Existing data about potential benefit come from post-hoc analyses of the PSUMMIT 1 and 2 trials7-10 with ustekinumab (which inhibits IL-12 and IL-23) and the DISCOVER trials11-13 with guselkumab (a pure IL-23 inhibitor). However, these analyses relied on a physician-reported diagnosis of axial disease and not on prespecified entry criteria. This lack of uniform diagnostic criteria may introduce bias into the interpretation of the results and limit external validation. All patients in these trials had a significant burden of peripheral arthritis; therefore it is hard to know whether, even in patients with physician-reported axial disease, improvement in general outcome measures were due to true amelioration of axial disease or were confounded by improvement in peripheral and skin domains. The analysis of these trials did look specifically at patient answers to BASDAI question 2 regarding level of neck, back, or hip pain. However, it remains difficult to be certain that the results are truly a reflection of axial symptoms and are not driven by patient-perceived improvement in other disease domains and an overall positive trajectory in well-being.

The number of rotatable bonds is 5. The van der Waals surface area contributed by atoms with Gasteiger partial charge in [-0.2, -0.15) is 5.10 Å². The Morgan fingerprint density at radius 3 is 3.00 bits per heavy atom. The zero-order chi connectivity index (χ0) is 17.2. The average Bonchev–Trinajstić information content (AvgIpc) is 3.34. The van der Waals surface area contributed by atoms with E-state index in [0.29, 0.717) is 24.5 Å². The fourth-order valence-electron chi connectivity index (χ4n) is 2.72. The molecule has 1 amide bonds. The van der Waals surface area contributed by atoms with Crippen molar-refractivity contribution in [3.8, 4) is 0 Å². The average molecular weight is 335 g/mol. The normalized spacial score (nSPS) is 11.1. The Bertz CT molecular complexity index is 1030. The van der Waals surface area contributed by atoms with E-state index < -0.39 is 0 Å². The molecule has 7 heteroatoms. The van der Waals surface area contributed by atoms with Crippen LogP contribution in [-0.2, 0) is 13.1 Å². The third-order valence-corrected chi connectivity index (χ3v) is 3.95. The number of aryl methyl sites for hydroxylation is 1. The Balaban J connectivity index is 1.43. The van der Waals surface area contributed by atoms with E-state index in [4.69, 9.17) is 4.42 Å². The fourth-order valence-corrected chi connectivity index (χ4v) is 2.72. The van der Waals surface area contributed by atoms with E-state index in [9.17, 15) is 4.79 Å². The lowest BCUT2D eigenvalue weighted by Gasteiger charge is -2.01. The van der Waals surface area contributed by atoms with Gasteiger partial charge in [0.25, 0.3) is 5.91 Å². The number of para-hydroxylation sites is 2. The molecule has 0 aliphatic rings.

In our years of practice, when we turned to biologic agents, the IL-23 inhibitors and the IL-12/23 inhibitor have not been as effective in patients with PsA who have axial-predominant symptoms. The lack of efficacy of these agents in AS, in contrast to their benefit in psoriatic skin and peripheral joint disease, raises questions about the pathophysiologic role of IL-23 in axial disease, which is yet to be fully understood. For patients with a significant burden of axial pain, in concordance with the consensus from GRAPPA,6 our strategy is to start with TNF, IL-17, or JAK targeted therapies, with the choice based on patient-specific factors, including patient comorbidities, patient administration preference, and insurance coverage. We do believe it is reasonable to try IL-23–targeted therapies in patients who have mild axial symptoms when their predominant symptoms are in other domains, such as the peripheral joints or skin. In our opinion, more convincing data supporting IL-23 inhibition are required to move this into the forefront of axial-predominant PsA therapy. Clearly the investigation of axial disease in PsA lags behind that of peripheral and skin domains. Specific classification criteria for axial PsA, as are being currently developed by GRAPPA, should facilitate more focused therapeutic trials that can better inform optimal treatment of patients with this subset of disease.